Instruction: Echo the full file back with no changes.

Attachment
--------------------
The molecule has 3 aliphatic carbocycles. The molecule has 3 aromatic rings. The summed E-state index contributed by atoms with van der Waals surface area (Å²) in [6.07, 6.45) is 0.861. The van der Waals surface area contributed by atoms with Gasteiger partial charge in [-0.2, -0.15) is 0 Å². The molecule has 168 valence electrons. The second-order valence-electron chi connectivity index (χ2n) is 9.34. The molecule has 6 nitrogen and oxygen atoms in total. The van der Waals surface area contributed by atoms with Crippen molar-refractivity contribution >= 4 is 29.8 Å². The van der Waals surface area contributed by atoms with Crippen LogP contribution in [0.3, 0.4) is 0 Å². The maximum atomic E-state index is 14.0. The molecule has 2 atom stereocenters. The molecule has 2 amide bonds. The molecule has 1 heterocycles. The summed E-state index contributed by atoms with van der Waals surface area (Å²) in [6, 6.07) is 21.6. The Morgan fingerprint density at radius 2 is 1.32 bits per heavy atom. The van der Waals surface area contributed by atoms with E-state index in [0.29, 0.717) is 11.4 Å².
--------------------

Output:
The molecule has 3 aliphatic carbocycles. The molecule has 3 aromatic rings. The summed E-state index contributed by atoms with van der Waals surface area (Å²) in [6.07, 6.45) is 0.861. The van der Waals surface area contributed by atoms with Gasteiger partial charge in [-0.2, -0.15) is 0 Å². The molecule has 168 valence electrons. The second-order valence-electron chi connectivity index (χ2n) is 9.34. The molecule has 6 nitrogen and oxygen atoms in total. The van der Waals surface area contributed by atoms with Crippen molar-refractivity contribution >= 4 is 29.8 Å². The van der Waals surface area contributed by atoms with Crippen LogP contribution in [0.3, 0.4) is 0 Å². The maximum atomic E-state index is 14.0. The molecule has 2 atom stereocenters. The molecule has 2 amide bonds. The molecule has 1 heterocycles. The summed E-state index contributed by atoms with van der Waals surface area (Å²) in [6, 6.07) is 21.6. The Morgan fingerprint density at radius 2 is 1.32 bits per heavy atom. The van der Waals surface area contributed by atoms with E-state index in [0.29, 0.717) is 11.4 Å².